Ronna Nirmala & Ulma Haryanto
With a week of voting left to go, Komodo Island has made it to the final list of 10 contenders for the New7Wonders of Nature, but organizers said this was no guarantee of a win.
The others that made the shortlist are the Dead Sea, the Grand Canyon, the Great Barrier Reef, Halong Bay, Jeita Grotto, Jeju Island, Puerto Princesa Underground River, Sundarbans and Vesuvius, organizers said in a statement sent to the Jakarta Globe on Sunday .
“In our first campaign for the man-made wonders of the world, many changes took place in the final week and days so the top 10 we have announced today will certainly change,” said Eamonn Fitzgerald, head of communication for New7Wonders. “With millions of votes still set to come in, finalists who are not in today’s top 10 could yet make it into the chosen seven.”
There are a total of 28 finalists, which also includes the Amazon, Galapagos and Kilimanjaro.
According to Emmy Hafild, the woman who rescued the bid of the Komodo National Park after the Indonesian government’s falling out with the organizers, votes for the home of the prehistoric “dragons” skyrocketed after SMS voting was introduced in August.
“We are optimistic, God willing,” said the head of Supporters for a Komodo Victory, which is supported by former Vice President Jusuf Kalla.
Emmy also dismissed claims that emerged on Friday that SMS voting was not recognized by the New7Wonders organization and was therefore fraudulent. “There are three eligible ways to vote in New7Wonders — web, televote, and SMS, which was opened on Aug. 15,” she explained.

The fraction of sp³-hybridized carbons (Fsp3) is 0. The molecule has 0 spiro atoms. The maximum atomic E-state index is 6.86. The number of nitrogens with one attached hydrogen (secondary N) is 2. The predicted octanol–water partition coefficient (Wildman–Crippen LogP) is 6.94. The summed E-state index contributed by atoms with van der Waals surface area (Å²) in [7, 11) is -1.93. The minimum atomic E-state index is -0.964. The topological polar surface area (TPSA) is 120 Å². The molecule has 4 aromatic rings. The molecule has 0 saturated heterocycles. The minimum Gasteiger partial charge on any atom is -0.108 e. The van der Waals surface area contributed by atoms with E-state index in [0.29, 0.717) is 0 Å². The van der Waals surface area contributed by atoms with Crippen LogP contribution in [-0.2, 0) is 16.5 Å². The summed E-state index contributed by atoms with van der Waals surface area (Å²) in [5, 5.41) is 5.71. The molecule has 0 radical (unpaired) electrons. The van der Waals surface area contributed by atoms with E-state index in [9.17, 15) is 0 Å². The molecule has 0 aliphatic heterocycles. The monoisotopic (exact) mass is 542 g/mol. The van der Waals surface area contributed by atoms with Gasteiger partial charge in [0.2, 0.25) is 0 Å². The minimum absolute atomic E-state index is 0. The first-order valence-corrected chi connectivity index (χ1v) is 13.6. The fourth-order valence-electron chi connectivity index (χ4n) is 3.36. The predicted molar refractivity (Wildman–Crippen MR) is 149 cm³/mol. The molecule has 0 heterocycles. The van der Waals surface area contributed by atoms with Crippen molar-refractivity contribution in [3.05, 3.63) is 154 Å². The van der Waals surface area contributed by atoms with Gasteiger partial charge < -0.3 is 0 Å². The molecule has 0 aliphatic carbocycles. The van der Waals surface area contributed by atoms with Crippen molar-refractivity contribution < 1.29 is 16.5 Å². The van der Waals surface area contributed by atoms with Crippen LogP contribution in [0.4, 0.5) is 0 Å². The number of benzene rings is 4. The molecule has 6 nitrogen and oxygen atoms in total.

Eamonn also told the Globe that voting via SMS is “technically possible during the campaign.”
On their Web site, New7Wonders said text message voting was valid and that “these … methods are tried and tested, and are used millions of times every day across the world for all types of competitions, campaigns and other interactive initiatives.”
Abimanyu Wachjoewidajat, a telecommunications expert, claimed on Friday that official votes required valid e-mail accounts so people who voted without owning an e-mail account would see their votes ignored.
Abimanyu also said he once sent an SMS vote to 9818 and got the reply, “Thank you, if you want to vote, please click www.pilihkomodo.com.”
“The SMS is useless,” he said.
He took issue with the cost of the SMS vote, now free for most providers except for Telkomsel, which charges Rp 1, down from Rp 1,000.
“From the data I know, before the reduction of the (SMS) tariff, one million people voted for Komodo by text,” he said. “It means the (mobile) operator made more than Rp 1 billion.”
Emmy said that she was distraught by those who were making the different SMS prices “a big issue”.
“The current price is Rp 1, so it is not a premium SMS anymore, people who keep questioning it are just making things up,” she told the Globe.
Communication and Information Technology spokesman Gatot Dewa Broto could only suggest that customers file complaints directly to their mobile operators or via SMS to the Indonesian Telecommunication Regulatory Body or BRTI.
“If you are being charged more than Rp 1, you have the right to complain to 159 or to the mobile operator to make a claim for compensation,” Gatot said.